Easton's Bible Dictionary
(1.) A part of the insignia of office. A chain of gold was placed about Joseph's neck (Genesis 41:42); and one was promised to Daniel (5:7). It is used as a symbol of sovereignty (Ezek. 16:11). The breast-plate of the high-priest was fastened to the ephod by golden chains (Exodus 39:17, 21).
(3.) Chains were also used as fetters wherewith prisoners were bound (Judges 16:21; 2 Samuel 3:34; 2 Kings 25:7; Jeremiah 39:7). Paul was in this manner bound to a Roman soldier (Acts 28:20; Ephesians 6:20; 2 Timothy 1:16). Sometimes, for the sake of greater security, the prisoner was attached by two chains to two soldiers, as in the case of Peter (Acts 12:6).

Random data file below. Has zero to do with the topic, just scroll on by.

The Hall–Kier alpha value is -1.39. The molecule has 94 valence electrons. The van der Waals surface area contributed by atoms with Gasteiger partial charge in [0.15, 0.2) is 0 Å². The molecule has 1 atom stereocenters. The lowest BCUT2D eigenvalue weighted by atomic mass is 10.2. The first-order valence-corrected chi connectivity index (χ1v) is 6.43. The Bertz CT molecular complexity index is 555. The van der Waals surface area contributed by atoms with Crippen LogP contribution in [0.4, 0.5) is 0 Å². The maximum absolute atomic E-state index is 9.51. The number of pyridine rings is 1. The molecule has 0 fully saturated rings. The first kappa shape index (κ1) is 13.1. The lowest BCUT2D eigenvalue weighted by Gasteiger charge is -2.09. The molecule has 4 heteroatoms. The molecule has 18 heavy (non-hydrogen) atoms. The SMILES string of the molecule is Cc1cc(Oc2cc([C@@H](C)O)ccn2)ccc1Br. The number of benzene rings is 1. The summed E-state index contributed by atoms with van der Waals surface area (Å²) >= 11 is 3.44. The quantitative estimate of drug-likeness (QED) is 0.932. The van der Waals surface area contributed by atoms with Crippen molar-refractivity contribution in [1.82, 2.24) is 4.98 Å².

Noah Webster's New International Dictionary of the English Language
1. (n.) A series of links or rings, usually of metal, connected, or fitted into one another, used for various purposes, as of support, of restraint, of ornament, of the exertion and transmission of mechanical power, etc.
2. (n.) That which confines, fetters, or secures, as a chain; a bond; as, the chains of habit.
3. (n.) A series of things linked together; or a series of things connected and following each other in succession; as, a chain of mountains; a chain of events or ideas.
4. (n.) An instrument which consists of links and is used in measuring land.
5. (n.) Iron links bolted to the side of a vessel to bold the dead-eyes connected with the shrouds; also, the channels.
6. (n.) The warp threads of a web.
7. (v. t.) To fasten, bind, or connect with a chain; to fasten or bind securely, as with a chain; as, to chain a bulldog.
8. (v. t.) To keep in slavery; to enslave.
9. (v. t.) To unite closely and strongly.
10. (v. t.) To measure with the chain.
11. (v. t.) To protect by drawing a chain across, as a harbor.